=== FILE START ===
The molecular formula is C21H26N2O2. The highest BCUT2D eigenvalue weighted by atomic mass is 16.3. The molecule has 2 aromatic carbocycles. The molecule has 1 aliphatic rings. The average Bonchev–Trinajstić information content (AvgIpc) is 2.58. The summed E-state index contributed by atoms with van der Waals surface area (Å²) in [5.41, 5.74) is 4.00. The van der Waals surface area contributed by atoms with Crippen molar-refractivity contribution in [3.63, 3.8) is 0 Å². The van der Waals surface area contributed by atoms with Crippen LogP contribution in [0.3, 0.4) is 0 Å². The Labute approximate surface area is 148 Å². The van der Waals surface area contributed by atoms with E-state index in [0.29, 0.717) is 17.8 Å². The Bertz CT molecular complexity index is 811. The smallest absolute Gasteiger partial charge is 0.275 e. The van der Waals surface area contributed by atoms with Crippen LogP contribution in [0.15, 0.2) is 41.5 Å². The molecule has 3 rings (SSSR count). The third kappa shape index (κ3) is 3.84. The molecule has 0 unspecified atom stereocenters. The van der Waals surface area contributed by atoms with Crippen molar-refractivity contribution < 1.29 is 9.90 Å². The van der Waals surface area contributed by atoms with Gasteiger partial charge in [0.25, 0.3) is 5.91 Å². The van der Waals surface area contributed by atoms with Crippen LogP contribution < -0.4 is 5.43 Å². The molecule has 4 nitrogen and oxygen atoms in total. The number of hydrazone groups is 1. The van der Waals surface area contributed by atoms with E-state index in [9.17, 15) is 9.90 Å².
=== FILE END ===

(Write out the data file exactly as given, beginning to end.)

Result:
The molecular formula is C21H26N2O2. The highest BCUT2D eigenvalue weighted by atomic mass is 16.3. The molecule has 2 aromatic carbocycles. The molecule has 1 aliphatic rings. The average Bonchev–Trinajstić information content (AvgIpc) is 2.58. The summed E-state index contributed by atoms with van der Waals surface area (Å²) in [5.41, 5.74) is 4.00. The van der Waals surface area contributed by atoms with Crippen molar-refractivity contribution in [3.63, 3.8) is 0 Å². The van der Waals surface area contributed by atoms with Crippen LogP contribution in [0.3, 0.4) is 0 Å². The Labute approximate surface area is 148 Å². The van der Waals surface area contributed by atoms with E-state index in [0.29, 0.717) is 17.8 Å². The Bertz CT molecular complexity index is 811. The smallest absolute Gasteiger partial charge is 0.275 e. The van der Waals surface area contributed by atoms with Crippen LogP contribution in [0.15, 0.2) is 41.5 Å². The molecule has 3 rings (SSSR count). The third kappa shape index (κ3) is 3.84. The molecule has 0 unspecified atom stereocenters. The van der Waals surface area contributed by atoms with Crippen molar-refractivity contribution < 1.29 is 9.90 Å². The van der Waals surface area contributed by atoms with Gasteiger partial charge in [0.25, 0.3) is 5.91 Å². The van der Waals surface area contributed by atoms with Crippen LogP contribution < -0.4 is 5.43 Å². The molecule has 4 nitrogen and oxygen atoms in total. The number of hydrazone groups is 1. The van der Waals surface area contributed by atoms with E-state index in [9.17, 15) is 9.90 Å².